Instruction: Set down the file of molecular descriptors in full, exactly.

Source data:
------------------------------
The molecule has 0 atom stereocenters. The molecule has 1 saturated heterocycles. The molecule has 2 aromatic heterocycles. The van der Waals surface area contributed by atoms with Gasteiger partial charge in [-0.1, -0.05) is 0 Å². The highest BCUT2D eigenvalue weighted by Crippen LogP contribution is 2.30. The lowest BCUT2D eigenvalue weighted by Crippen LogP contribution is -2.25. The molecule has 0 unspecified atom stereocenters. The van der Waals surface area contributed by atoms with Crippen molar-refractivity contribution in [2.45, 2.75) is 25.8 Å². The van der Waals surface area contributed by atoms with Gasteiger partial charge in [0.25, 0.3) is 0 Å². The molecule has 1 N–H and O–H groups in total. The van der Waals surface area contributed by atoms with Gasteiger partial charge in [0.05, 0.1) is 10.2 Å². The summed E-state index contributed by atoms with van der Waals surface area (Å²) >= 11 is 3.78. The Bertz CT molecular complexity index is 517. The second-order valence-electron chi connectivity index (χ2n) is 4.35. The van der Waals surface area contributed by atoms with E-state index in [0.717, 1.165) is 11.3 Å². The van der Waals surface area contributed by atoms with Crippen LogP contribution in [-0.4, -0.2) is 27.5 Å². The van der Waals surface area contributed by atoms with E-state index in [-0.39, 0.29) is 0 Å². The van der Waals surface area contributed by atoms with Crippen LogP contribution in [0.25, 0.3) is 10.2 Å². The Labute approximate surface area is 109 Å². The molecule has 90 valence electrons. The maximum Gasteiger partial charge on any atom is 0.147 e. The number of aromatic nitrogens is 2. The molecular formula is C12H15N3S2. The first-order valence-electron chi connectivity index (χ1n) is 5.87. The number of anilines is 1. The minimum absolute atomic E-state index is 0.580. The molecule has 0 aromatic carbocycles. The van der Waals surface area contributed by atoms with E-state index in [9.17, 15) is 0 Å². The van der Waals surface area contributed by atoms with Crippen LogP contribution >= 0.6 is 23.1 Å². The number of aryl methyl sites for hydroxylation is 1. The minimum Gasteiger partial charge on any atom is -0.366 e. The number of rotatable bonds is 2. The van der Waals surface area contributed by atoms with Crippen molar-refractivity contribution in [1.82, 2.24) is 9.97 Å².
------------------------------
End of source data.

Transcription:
The molecule has 0 atom stereocenters. The molecule has 1 saturated heterocycles. The molecule has 2 aromatic heterocycles. The van der Waals surface area contributed by atoms with Gasteiger partial charge in [-0.1, -0.05) is 0 Å². The highest BCUT2D eigenvalue weighted by Crippen LogP contribution is 2.30. The lowest BCUT2D eigenvalue weighted by Crippen LogP contribution is -2.25. The molecule has 0 unspecified atom stereocenters. The van der Waals surface area contributed by atoms with Crippen molar-refractivity contribution in [2.45, 2.75) is 25.8 Å². The van der Waals surface area contributed by atoms with Gasteiger partial charge in [0.25, 0.3) is 0 Å². The molecule has 1 N–H and O–H groups in total. The van der Waals surface area contributed by atoms with Gasteiger partial charge in [0.05, 0.1) is 10.2 Å². The summed E-state index contributed by atoms with van der Waals surface area (Å²) >= 11 is 3.78. The Bertz CT molecular complexity index is 517. The second-order valence-electron chi connectivity index (χ2n) is 4.35. The van der Waals surface area contributed by atoms with E-state index in [0.717, 1.165) is 11.3 Å². The van der Waals surface area contributed by atoms with Crippen LogP contribution in [-0.4, -0.2) is 27.5 Å². The van der Waals surface area contributed by atoms with E-state index in [-0.39, 0.29) is 0 Å². The van der Waals surface area contributed by atoms with Crippen LogP contribution in [0.25, 0.3) is 10.2 Å². The Labute approximate surface area is 109 Å². The molecule has 90 valence electrons. The maximum Gasteiger partial charge on any atom is 0.147 e. The number of aromatic nitrogens is 2. The molecular formula is C12H15N3S2. The first-order valence-electron chi connectivity index (χ1n) is 5.87. The number of anilines is 1. The minimum absolute atomic E-state index is 0.580. The molecule has 0 aromatic carbocycles. The van der Waals surface area contributed by atoms with E-state index in [9.17, 15) is 0 Å². The van der Waals surface area contributed by atoms with Crippen LogP contribution >= 0.6 is 23.1 Å². The number of aryl methyl sites for hydroxylation is 1. The minimum Gasteiger partial charge on any atom is -0.366 e. The number of rotatable bonds is 2. The van der Waals surface area contributed by atoms with Crippen molar-refractivity contribution in [1.82, 2.24) is 9.97 Å².